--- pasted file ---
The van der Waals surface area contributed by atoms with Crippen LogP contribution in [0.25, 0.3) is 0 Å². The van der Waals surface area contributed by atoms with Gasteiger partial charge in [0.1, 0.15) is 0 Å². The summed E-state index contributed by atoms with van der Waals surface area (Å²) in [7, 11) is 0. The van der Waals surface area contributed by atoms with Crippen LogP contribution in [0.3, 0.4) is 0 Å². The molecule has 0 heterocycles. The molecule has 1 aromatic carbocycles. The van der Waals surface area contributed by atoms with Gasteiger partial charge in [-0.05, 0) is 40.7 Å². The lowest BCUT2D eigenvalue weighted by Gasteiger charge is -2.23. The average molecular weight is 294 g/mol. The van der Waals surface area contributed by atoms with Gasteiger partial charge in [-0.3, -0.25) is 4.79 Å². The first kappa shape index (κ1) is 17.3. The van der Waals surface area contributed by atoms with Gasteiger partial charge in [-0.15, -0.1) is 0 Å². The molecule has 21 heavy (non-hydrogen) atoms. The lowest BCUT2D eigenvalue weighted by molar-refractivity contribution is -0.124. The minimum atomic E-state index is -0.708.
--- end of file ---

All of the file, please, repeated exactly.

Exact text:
The van der Waals surface area contributed by atoms with Crippen LogP contribution in [0.25, 0.3) is 0 Å². The van der Waals surface area contributed by atoms with Gasteiger partial charge in [0.1, 0.15) is 0 Å². The summed E-state index contributed by atoms with van der Waals surface area (Å²) in [7, 11) is 0. The van der Waals surface area contributed by atoms with Crippen LogP contribution in [0.3, 0.4) is 0 Å². The molecule has 0 heterocycles. The molecule has 1 aromatic carbocycles. The van der Waals surface area contributed by atoms with Gasteiger partial charge in [-0.05, 0) is 40.7 Å². The lowest BCUT2D eigenvalue weighted by Gasteiger charge is -2.23. The average molecular weight is 294 g/mol. The van der Waals surface area contributed by atoms with Gasteiger partial charge in [-0.3, -0.25) is 4.79 Å². The first kappa shape index (κ1) is 17.3. The van der Waals surface area contributed by atoms with Gasteiger partial charge in [-0.15, -0.1) is 0 Å². The molecule has 21 heavy (non-hydrogen) atoms. The lowest BCUT2D eigenvalue weighted by molar-refractivity contribution is -0.124. The minimum atomic E-state index is -0.708.